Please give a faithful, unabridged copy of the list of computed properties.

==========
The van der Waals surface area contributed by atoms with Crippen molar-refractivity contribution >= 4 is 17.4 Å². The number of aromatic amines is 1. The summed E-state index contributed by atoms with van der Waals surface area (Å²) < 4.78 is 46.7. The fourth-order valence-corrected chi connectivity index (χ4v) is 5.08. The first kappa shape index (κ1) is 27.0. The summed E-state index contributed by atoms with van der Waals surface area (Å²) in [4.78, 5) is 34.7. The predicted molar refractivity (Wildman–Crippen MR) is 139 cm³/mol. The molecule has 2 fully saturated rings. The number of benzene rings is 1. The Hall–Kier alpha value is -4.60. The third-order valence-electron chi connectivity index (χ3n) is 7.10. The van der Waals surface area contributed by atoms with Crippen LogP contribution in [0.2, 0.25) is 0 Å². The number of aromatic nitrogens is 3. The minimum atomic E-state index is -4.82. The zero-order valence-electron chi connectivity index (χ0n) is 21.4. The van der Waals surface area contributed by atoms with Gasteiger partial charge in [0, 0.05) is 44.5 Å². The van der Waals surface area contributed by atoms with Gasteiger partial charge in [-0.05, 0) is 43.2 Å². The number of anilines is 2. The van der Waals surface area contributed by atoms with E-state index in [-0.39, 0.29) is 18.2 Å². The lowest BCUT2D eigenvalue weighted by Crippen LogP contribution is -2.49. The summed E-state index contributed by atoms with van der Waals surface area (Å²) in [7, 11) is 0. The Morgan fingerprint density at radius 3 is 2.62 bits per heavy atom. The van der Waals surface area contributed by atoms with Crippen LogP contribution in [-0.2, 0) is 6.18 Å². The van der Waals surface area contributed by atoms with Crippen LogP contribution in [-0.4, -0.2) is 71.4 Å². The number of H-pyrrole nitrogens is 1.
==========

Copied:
The van der Waals surface area contributed by atoms with Crippen molar-refractivity contribution >= 4 is 17.4 Å². The number of aromatic amines is 1. The summed E-state index contributed by atoms with van der Waals surface area (Å²) < 4.78 is 46.7. The fourth-order valence-corrected chi connectivity index (χ4v) is 5.08. The first kappa shape index (κ1) is 27.0. The summed E-state index contributed by atoms with van der Waals surface area (Å²) in [4.78, 5) is 34.7. The predicted molar refractivity (Wildman–Crippen MR) is 139 cm³/mol. The molecule has 2 fully saturated rings. The number of benzene rings is 1. The Hall–Kier alpha value is -4.60. The third-order valence-electron chi connectivity index (χ3n) is 7.10. The van der Waals surface area contributed by atoms with Crippen LogP contribution in [0.2, 0.25) is 0 Å². The number of aromatic nitrogens is 3. The minimum atomic E-state index is -4.82. The zero-order valence-electron chi connectivity index (χ0n) is 21.4. The van der Waals surface area contributed by atoms with Gasteiger partial charge in [0, 0.05) is 44.5 Å². The van der Waals surface area contributed by atoms with Gasteiger partial charge in [-0.05, 0) is 43.2 Å². The number of anilines is 2. The van der Waals surface area contributed by atoms with E-state index in [-0.39, 0.29) is 18.2 Å². The lowest BCUT2D eigenvalue weighted by Crippen LogP contribution is -2.49. The summed E-state index contributed by atoms with van der Waals surface area (Å²) in [7, 11) is 0. The Morgan fingerprint density at radius 3 is 2.62 bits per heavy atom. The van der Waals surface area contributed by atoms with Crippen LogP contribution in [-0.2, 0) is 6.18 Å². The van der Waals surface area contributed by atoms with Crippen LogP contribution in [-0.4, -0.2) is 71.4 Å². The number of H-pyrrole nitrogens is 1.